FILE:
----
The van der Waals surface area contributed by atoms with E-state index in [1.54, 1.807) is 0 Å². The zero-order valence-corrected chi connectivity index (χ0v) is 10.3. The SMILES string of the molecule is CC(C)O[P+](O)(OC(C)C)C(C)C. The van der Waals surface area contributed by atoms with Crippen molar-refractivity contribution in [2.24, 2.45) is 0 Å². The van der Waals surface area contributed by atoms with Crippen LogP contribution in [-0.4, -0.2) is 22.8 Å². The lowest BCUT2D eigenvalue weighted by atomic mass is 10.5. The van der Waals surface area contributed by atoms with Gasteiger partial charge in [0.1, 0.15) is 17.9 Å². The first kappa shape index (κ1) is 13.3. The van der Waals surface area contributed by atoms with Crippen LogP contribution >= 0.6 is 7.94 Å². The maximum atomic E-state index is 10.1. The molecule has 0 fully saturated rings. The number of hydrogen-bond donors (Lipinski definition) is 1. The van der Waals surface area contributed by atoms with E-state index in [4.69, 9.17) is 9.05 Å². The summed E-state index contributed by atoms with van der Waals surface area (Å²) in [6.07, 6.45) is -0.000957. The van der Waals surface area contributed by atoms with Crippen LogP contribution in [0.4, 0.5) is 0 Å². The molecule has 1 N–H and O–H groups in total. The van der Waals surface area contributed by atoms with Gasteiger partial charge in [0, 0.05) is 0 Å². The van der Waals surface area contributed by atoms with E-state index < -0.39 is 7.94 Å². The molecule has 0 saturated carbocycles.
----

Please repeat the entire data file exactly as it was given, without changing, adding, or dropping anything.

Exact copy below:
The van der Waals surface area contributed by atoms with E-state index in [1.54, 1.807) is 0 Å². The zero-order valence-corrected chi connectivity index (χ0v) is 10.3. The SMILES string of the molecule is CC(C)O[P+](O)(OC(C)C)C(C)C. The van der Waals surface area contributed by atoms with Crippen molar-refractivity contribution in [2.24, 2.45) is 0 Å². The van der Waals surface area contributed by atoms with Crippen LogP contribution in [-0.4, -0.2) is 22.8 Å². The lowest BCUT2D eigenvalue weighted by atomic mass is 10.5. The van der Waals surface area contributed by atoms with Gasteiger partial charge in [0.1, 0.15) is 17.9 Å². The first kappa shape index (κ1) is 13.3. The van der Waals surface area contributed by atoms with Crippen LogP contribution >= 0.6 is 7.94 Å². The maximum atomic E-state index is 10.1. The molecule has 0 fully saturated rings. The number of hydrogen-bond donors (Lipinski definition) is 1. The van der Waals surface area contributed by atoms with E-state index in [4.69, 9.17) is 9.05 Å². The summed E-state index contributed by atoms with van der Waals surface area (Å²) in [6.07, 6.45) is -0.000957. The van der Waals surface area contributed by atoms with Crippen LogP contribution in [0.4, 0.5) is 0 Å². The molecule has 1 N–H and O–H groups in total. The van der Waals surface area contributed by atoms with Gasteiger partial charge in [0, 0.05) is 0 Å². The van der Waals surface area contributed by atoms with E-state index < -0.39 is 7.94 Å². The molecule has 0 saturated carbocycles.